3. HOW CAN WE PUT FLESH ON THE VISION?
'O may it all my powers engage?'
A vision is only the start. If is not followed by action is dead. It is like Ezekiel's dry bones without the breath of life. Many of us see a vision of God's way forward, but fail to respond. We are like the steward who buried his one talent. Visions mean taking risks and without knowing for sure that it will work, investing time and energy as a matter of faith. The ambitious stewards were commended for their faith. How are we going to respond to the vision?
(a) Preparation and planning. A vision will not become a reality without good preparation and a planning. Do we have a realistic timescale? Who is going to be affected? Have they been consulted and what do they think? What will it cost? What if it fails?
(b) Partnership. There is no such thing as an isolated Christian, nor an isolated Church. Thank God for Methodism's connexionalism. The authors of "Our Calling to fulfil" have promised that resources will come cascading down to help make our visions work. That is the value of national Church. Look at the web page www.methodist.org.uk
Partnership is also about sharing resources with other local Churches. They go rippling out. Headway can link local churches through the web page, www.headway.org Have you looked at it? It means that if my Church has started a new work, (and we have learned the hard way,) we can share our experience with an other church through the web page. For example a Church that changed the times and number of Sunday services may have learnt some useful lessons. What were the problems? What were the results? Or a Church that wants to start an ex-offender's home may wish to talk to another that has learnt by their mistakes. Log on to the web page and share your dreams.
(c) Progress - check. Have a regular audit - this is one advantage of keeping minutes at sometimes boring business meetings! At least we can see if we are moving on. Perhaps we are becalmed not for lack of vision, but for lack of planning or of knowing where to find resources.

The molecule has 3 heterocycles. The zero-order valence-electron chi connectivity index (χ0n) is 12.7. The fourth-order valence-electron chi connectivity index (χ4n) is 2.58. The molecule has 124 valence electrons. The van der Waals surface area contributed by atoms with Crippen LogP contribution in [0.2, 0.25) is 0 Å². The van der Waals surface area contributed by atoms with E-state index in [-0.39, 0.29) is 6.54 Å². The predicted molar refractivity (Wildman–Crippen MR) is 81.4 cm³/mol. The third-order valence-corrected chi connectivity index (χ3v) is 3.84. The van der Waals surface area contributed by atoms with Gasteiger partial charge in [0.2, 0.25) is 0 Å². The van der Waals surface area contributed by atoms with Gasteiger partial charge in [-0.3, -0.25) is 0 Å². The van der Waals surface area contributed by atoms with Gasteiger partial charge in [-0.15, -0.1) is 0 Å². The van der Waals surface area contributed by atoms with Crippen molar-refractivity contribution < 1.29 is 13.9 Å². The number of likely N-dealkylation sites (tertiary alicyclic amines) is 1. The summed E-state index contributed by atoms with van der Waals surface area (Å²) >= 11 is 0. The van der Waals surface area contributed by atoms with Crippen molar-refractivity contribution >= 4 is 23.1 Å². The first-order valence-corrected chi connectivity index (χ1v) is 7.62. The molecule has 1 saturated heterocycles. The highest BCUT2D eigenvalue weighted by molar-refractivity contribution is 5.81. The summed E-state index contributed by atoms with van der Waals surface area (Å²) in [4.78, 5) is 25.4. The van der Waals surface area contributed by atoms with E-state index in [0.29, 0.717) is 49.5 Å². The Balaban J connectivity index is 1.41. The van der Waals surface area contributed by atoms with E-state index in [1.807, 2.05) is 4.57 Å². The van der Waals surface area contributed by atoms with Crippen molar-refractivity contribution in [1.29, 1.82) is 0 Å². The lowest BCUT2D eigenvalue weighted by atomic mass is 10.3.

4. WHEN DO WE RESPOND TO OUR CULTURE AND WHEN DO WE SEEK TO CHANGE IT?
'to serve the present age'
There is always a tension between changing to be relevant to our culture, and working to change our culture. Where are the boundaries?
(a) What has to change? There are areas where we must keep in step with our culture. Young people and visitors may not relate to our worship. And when we have not caught up with the mind set of our generation we can't communicate and make more followers of Jesus Christ. We may need the vision and the courage to radically change our style of worship and our witness or we will be lost in a time warp. We must make the gospel relevant to our generation.
(b) What will never change? The paradox is that we have received a treasure that can never be changed. We are entrusted with a changeless truth - the nature of God - His power in Creation - His matchless love- the teachings and example of Jesus Christ - His sovereignty - the centrality of the cross - the power of His resurrection - the miracle of Pentecost. Neither does human nature change with its bias to sin and eternal consequences, nor the promise of forgiveness through faith, and the work of the Spirit in new birth. The number one call to share this message will never change.
(c) Can society be changed? The story of the evangelical revival in the eighteenth century, and the contemporary witness in South Korea says quite clearly - yes. It happens when the Christian works and prays. Their social conscience conflicts with the spirit of the age. Today battle lines are drawn against injustice to the poor - suspicion of the stranger - racism, sexism, ageism - cruelty to the unborn - the rape of the planet. Here we may have to be in conflict with our culture. But to quote an American Methodist Bishop we are to be "Healthy churches, working in unity, to change our culture".
We believe that there can be a new day for Methodism if we have ears to hear what God is saying to our Church and together the determination to follow it through.
O may it all my powers engage
to do my Master's will"